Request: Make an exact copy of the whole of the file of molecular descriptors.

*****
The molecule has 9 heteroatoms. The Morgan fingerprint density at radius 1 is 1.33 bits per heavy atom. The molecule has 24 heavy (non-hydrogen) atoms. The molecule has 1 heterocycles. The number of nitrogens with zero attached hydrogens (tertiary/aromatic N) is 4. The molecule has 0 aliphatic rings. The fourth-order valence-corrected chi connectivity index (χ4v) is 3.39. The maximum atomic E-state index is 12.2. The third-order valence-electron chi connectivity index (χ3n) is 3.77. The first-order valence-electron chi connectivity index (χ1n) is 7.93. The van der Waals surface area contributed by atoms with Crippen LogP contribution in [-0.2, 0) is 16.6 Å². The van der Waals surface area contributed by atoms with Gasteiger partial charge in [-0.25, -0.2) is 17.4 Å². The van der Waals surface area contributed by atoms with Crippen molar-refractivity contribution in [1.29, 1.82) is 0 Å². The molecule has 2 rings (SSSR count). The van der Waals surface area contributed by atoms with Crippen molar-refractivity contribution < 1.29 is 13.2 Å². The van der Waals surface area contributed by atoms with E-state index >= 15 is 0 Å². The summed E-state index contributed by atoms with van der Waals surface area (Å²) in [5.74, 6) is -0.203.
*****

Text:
The molecule has 9 heteroatoms. The Morgan fingerprint density at radius 1 is 1.33 bits per heavy atom. The molecule has 24 heavy (non-hydrogen) atoms. The molecule has 1 heterocycles. The number of nitrogens with zero attached hydrogens (tertiary/aromatic N) is 4. The molecule has 0 aliphatic rings. The fourth-order valence-corrected chi connectivity index (χ4v) is 3.39. The maximum atomic E-state index is 12.2. The third-order valence-electron chi connectivity index (χ3n) is 3.77. The first-order valence-electron chi connectivity index (χ1n) is 7.93. The van der Waals surface area contributed by atoms with Crippen LogP contribution in [-0.2, 0) is 16.6 Å². The van der Waals surface area contributed by atoms with Gasteiger partial charge in [-0.25, -0.2) is 17.4 Å². The van der Waals surface area contributed by atoms with Crippen molar-refractivity contribution in [1.29, 1.82) is 0 Å². The molecule has 2 rings (SSSR count). The van der Waals surface area contributed by atoms with Crippen molar-refractivity contribution < 1.29 is 13.2 Å². The van der Waals surface area contributed by atoms with E-state index >= 15 is 0 Å². The summed E-state index contributed by atoms with van der Waals surface area (Å²) in [5.74, 6) is -0.203.